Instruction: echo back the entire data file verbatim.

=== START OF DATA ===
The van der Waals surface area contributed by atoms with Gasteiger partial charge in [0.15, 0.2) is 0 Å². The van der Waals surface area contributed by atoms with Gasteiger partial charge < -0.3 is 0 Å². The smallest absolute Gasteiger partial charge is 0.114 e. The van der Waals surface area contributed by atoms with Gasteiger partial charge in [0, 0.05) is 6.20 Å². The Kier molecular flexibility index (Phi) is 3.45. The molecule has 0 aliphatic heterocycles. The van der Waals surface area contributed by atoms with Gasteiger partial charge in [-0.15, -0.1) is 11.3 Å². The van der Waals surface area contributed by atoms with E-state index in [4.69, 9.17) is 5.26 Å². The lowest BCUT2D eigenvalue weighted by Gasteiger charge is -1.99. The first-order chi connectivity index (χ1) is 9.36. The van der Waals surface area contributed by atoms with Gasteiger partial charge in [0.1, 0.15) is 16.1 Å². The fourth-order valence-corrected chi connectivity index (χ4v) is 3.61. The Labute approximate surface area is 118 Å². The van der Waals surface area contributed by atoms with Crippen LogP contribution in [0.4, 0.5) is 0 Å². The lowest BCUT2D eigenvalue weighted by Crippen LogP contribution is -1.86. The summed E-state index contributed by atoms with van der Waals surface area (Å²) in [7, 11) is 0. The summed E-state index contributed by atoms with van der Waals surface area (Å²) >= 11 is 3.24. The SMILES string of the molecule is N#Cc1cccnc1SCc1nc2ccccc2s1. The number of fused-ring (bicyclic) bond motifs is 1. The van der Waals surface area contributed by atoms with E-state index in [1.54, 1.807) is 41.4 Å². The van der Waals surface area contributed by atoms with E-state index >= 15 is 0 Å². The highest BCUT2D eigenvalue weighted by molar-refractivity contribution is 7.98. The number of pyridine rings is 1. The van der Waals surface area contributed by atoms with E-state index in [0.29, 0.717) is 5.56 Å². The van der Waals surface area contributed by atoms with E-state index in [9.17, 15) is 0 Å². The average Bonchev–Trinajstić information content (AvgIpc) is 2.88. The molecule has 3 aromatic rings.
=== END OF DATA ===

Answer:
The van der Waals surface area contributed by atoms with Gasteiger partial charge in [0.15, 0.2) is 0 Å². The van der Waals surface area contributed by atoms with Gasteiger partial charge < -0.3 is 0 Å². The smallest absolute Gasteiger partial charge is 0.114 e. The van der Waals surface area contributed by atoms with Gasteiger partial charge in [0, 0.05) is 6.20 Å². The Kier molecular flexibility index (Phi) is 3.45. The molecule has 0 aliphatic heterocycles. The van der Waals surface area contributed by atoms with Gasteiger partial charge in [-0.15, -0.1) is 11.3 Å². The van der Waals surface area contributed by atoms with E-state index in [4.69, 9.17) is 5.26 Å². The lowest BCUT2D eigenvalue weighted by Gasteiger charge is -1.99. The first-order chi connectivity index (χ1) is 9.36. The van der Waals surface area contributed by atoms with Gasteiger partial charge in [0.1, 0.15) is 16.1 Å². The fourth-order valence-corrected chi connectivity index (χ4v) is 3.61. The Labute approximate surface area is 118 Å². The van der Waals surface area contributed by atoms with Crippen LogP contribution in [0.4, 0.5) is 0 Å². The lowest BCUT2D eigenvalue weighted by Crippen LogP contribution is -1.86. The summed E-state index contributed by atoms with van der Waals surface area (Å²) in [7, 11) is 0. The summed E-state index contributed by atoms with van der Waals surface area (Å²) >= 11 is 3.24. The SMILES string of the molecule is N#Cc1cccnc1SCc1nc2ccccc2s1. The number of fused-ring (bicyclic) bond motifs is 1. The van der Waals surface area contributed by atoms with E-state index in [1.54, 1.807) is 41.4 Å². The van der Waals surface area contributed by atoms with E-state index >= 15 is 0 Å². The highest BCUT2D eigenvalue weighted by molar-refractivity contribution is 7.98. The number of pyridine rings is 1. The van der Waals surface area contributed by atoms with E-state index in [0.29, 0.717) is 5.56 Å². The van der Waals surface area contributed by atoms with E-state index in [9.17, 15) is 0 Å². The average Bonchev–Trinajstić information content (AvgIpc) is 2.88. The molecule has 3 aromatic rings.